Major Movie Theaters to Boycott Netflix
Netflix may have started a war with major movie theaters!
Netflix may have rustled some feathers after making huge moves in the media distribution realms. After acquiring the rights to “Beasts of No Nation”, major theater chains like AMC, Regal Cinemas, and Cinemark have spoken out saying they do not plan to show the film in any of their theaters. According to Variety, they are all in agreement that Netflix is violating the standard 90-day delay that exists between theatrical debuts and home release.
The country’s four largest exhibitors — AMC, Regal, Cinemark and Carmike — separately told Variety that they do not plan to show the drama about child soldiers in Africa because they do not want to provide screens to films that do not honor what is typically a 90-day delay between a theatrical debut and a home entertainment release.
This could be a huge blow to Netflix. Many have speculated that the pursuit of “Beasts of No Nation” was made with Oscar intentions next year. If these theaters are refusing to play the film in theaters, it could hurt their chances of being considered for an Academy Award.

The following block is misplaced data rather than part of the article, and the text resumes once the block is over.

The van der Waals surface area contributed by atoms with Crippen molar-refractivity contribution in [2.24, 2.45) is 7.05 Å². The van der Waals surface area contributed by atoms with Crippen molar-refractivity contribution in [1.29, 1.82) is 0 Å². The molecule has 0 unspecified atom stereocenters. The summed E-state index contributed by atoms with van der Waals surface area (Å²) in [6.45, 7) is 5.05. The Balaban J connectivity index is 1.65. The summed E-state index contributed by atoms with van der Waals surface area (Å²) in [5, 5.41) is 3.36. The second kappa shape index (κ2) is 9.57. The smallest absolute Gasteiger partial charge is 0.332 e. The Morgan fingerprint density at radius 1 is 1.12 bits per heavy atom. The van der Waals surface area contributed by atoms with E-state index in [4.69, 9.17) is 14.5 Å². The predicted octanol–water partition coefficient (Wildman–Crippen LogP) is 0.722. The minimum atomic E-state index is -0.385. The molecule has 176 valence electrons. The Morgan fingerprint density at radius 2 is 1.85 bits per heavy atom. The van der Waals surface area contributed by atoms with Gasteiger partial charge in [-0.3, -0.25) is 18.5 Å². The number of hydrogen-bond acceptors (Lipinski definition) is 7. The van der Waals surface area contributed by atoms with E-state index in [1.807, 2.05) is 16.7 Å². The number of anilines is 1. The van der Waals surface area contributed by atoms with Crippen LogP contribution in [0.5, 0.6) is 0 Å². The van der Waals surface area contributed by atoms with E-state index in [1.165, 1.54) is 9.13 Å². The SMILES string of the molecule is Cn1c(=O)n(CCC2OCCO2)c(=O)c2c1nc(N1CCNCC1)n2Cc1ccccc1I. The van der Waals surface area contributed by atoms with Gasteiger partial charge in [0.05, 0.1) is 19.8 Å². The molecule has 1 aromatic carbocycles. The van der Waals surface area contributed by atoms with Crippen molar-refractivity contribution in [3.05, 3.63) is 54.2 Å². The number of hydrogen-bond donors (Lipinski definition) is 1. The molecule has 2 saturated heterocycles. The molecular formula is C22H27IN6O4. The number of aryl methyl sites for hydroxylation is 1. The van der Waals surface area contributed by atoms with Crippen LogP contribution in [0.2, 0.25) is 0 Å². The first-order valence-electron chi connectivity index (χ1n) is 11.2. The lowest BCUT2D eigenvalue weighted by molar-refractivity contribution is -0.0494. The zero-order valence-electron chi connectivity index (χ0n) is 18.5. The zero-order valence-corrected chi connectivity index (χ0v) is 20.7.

While their chances may be hurt, I don’t think it will be due to their inability to distribute the film. Netflix knew what they were doing when acquiring the film knowing that they would release the film via streaming services just like all of their other content. What will hurt them at the Oscars is the politics of it all. They are upsetting the order of things by essentially cutting out the middle man. AMC, Regal Cinemas, and Cinemark are big names in Hollywood and I’m sure they have an ample amount of influence. Netflix may provide an easy way of distributing the film to all proper parties “for their consideration” but how will these parties be influenced by this change of things?
It’s true that Netflix was successful competing with television, but film is a different playing field. Television and Netflix are both home entertainment and theatrical films exist in a large scale venue outside of one’s home. Many people and even critics may not appreciate the move away from theater viewing. On the other hand, if people do prefer the convenience of in home viewing then the pushback from AMC, Regal, Cinemark, etc. could make an even stronger case for theaters being obsolete.